How Immigration reform could bring an end to construction’s skilled worker shortage

UndocumentedConstructionWhat’s “step one” in ending the skilled worker shortage currently plaguing construction companies across the U.S.? If you ask Stan Marek, it’s immigration reform.

Marek, the CEO of Houston-based Marek Construction, recently penned a fantastic blog post discussing the necessity of immigration reform to the construction industry’s future.

With more than 30 million men and women having immigrated to the U.S. between 1986 and 2006, Marek cites a study from the University of Texas that says at least 50 percent of all construction workers in the U.S. are undocumented.

“As someone who has spent his entire career in construction, I assure you that number is low,” Marek writes.

He goes on to detail the old I-9 Employment Verification Form that, until the state of Texas changed the law a few years back, could be satisfied with a driver’s license. “Everyone in our industry who followed the letter of the law never anticipated that these workers might not be authorized,” Marek says.

But in 2008, the Department of Homeland Security began offering E-Verification as a way for these companies to check documented status. Pretty soon, federal agents were going door to door checking the Social Security numbers of each employee and when undocumented employees were found, the government gave the employee a certain number of days to obtain the proper documentation or be fired.

However, these undocumented workers were not deported. And that, Marek explains, has allowed many companies in the construction industry to take advantage of them.

“Since they were kicked out of their jobs but not the country, those workers found their way into what’s called the “cash economy”, working as subcontractors and avoiding payroll taxes, overtime pay, safety training, and accident insurance,” he writes. “The new norm in our industry is to avoid the risk of I-9 audits and limit hourly payrolls that require documentation by hiring a subcontractor or labor broker who supposedly pays the men and follows the laws.  This does not happen in the majority of cases, but it’s rarely caught because auditors investigate payrolls instead of payables, which is where the brokers hide their crews.”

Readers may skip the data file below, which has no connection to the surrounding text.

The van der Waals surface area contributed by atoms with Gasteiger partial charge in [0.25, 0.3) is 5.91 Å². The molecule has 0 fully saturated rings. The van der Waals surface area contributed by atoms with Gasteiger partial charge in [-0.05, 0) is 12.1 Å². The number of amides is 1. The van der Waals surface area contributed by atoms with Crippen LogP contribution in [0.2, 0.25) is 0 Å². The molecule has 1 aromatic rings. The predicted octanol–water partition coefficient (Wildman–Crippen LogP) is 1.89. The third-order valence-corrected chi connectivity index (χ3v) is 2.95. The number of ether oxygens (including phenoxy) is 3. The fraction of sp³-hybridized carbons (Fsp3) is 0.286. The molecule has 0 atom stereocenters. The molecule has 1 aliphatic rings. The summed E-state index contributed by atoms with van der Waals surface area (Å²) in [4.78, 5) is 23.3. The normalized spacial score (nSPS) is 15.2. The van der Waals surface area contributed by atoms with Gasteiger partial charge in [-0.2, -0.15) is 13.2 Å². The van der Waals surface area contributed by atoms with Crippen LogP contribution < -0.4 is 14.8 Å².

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Pushing responsibility “down the line” in this way “discourages young men and women who could be learning a trade in lieu of college from even considering construction as an option,” Marek writes. “It also discourages construction companies from investing in recruiting, training, and the development of career paths for future workers.”

Moving forward, Marek says he wants to see legislation that identifies undocumented workers and requires their employers to pay taxes. You can read his full post by clicking here.